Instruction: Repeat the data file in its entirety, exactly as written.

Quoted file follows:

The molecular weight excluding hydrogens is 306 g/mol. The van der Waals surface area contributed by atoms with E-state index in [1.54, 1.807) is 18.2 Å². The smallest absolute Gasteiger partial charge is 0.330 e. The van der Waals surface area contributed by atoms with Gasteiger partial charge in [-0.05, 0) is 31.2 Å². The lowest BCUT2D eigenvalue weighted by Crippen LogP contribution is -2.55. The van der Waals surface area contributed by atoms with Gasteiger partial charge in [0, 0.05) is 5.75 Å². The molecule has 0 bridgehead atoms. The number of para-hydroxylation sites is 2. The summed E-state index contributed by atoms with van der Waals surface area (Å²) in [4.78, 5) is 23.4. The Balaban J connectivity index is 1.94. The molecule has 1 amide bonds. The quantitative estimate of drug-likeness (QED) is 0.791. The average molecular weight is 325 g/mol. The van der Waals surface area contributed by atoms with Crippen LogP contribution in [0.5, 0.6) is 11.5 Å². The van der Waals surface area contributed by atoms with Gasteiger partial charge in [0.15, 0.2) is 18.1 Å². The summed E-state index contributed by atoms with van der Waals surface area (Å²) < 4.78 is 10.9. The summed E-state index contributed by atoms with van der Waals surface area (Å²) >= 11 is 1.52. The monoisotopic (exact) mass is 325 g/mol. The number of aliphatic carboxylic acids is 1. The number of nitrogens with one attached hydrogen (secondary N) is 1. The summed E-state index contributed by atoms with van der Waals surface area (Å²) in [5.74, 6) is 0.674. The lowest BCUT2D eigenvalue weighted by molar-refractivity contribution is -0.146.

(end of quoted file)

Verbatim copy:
The molecular weight excluding hydrogens is 306 g/mol. The van der Waals surface area contributed by atoms with E-state index in [1.54, 1.807) is 18.2 Å². The smallest absolute Gasteiger partial charge is 0.330 e. The van der Waals surface area contributed by atoms with Gasteiger partial charge in [-0.05, 0) is 31.2 Å². The lowest BCUT2D eigenvalue weighted by Crippen LogP contribution is -2.55. The van der Waals surface area contributed by atoms with Gasteiger partial charge in [0, 0.05) is 5.75 Å². The molecule has 0 bridgehead atoms. The number of para-hydroxylation sites is 2. The summed E-state index contributed by atoms with van der Waals surface area (Å²) in [4.78, 5) is 23.4. The Balaban J connectivity index is 1.94. The molecule has 1 amide bonds. The quantitative estimate of drug-likeness (QED) is 0.791. The average molecular weight is 325 g/mol. The van der Waals surface area contributed by atoms with Crippen LogP contribution in [0.5, 0.6) is 11.5 Å². The van der Waals surface area contributed by atoms with Gasteiger partial charge in [0.15, 0.2) is 18.1 Å². The summed E-state index contributed by atoms with van der Waals surface area (Å²) < 4.78 is 10.9. The summed E-state index contributed by atoms with van der Waals surface area (Å²) >= 11 is 1.52. The monoisotopic (exact) mass is 325 g/mol. The number of aliphatic carboxylic acids is 1. The number of nitrogens with one attached hydrogen (secondary N) is 1. The summed E-state index contributed by atoms with van der Waals surface area (Å²) in [5.74, 6) is 0.674. The lowest BCUT2D eigenvalue weighted by molar-refractivity contribution is -0.146.